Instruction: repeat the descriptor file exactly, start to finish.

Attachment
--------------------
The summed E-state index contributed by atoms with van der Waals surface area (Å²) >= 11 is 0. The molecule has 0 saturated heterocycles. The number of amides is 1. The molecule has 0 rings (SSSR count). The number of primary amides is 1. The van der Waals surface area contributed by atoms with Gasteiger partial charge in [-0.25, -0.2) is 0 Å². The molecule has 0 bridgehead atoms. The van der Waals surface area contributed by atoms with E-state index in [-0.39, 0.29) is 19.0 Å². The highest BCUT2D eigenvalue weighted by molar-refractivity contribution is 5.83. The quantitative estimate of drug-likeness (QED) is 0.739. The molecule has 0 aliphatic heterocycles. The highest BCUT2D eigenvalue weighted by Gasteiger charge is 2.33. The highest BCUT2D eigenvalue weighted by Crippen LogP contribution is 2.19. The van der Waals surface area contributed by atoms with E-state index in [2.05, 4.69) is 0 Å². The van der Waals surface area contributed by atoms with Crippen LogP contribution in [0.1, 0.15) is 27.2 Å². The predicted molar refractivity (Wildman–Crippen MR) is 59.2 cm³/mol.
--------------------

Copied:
The summed E-state index contributed by atoms with van der Waals surface area (Å²) >= 11 is 0. The molecule has 0 saturated heterocycles. The number of amides is 1. The molecule has 0 rings (SSSR count). The number of primary amides is 1. The van der Waals surface area contributed by atoms with Gasteiger partial charge in [-0.25, -0.2) is 0 Å². The molecule has 0 bridgehead atoms. The van der Waals surface area contributed by atoms with E-state index in [-0.39, 0.29) is 19.0 Å². The highest BCUT2D eigenvalue weighted by molar-refractivity contribution is 5.83. The quantitative estimate of drug-likeness (QED) is 0.739. The molecule has 0 aliphatic heterocycles. The highest BCUT2D eigenvalue weighted by Gasteiger charge is 2.33. The highest BCUT2D eigenvalue weighted by Crippen LogP contribution is 2.19. The van der Waals surface area contributed by atoms with E-state index in [2.05, 4.69) is 0 Å². The van der Waals surface area contributed by atoms with Crippen LogP contribution in [0.1, 0.15) is 27.2 Å². The predicted molar refractivity (Wildman–Crippen MR) is 59.2 cm³/mol.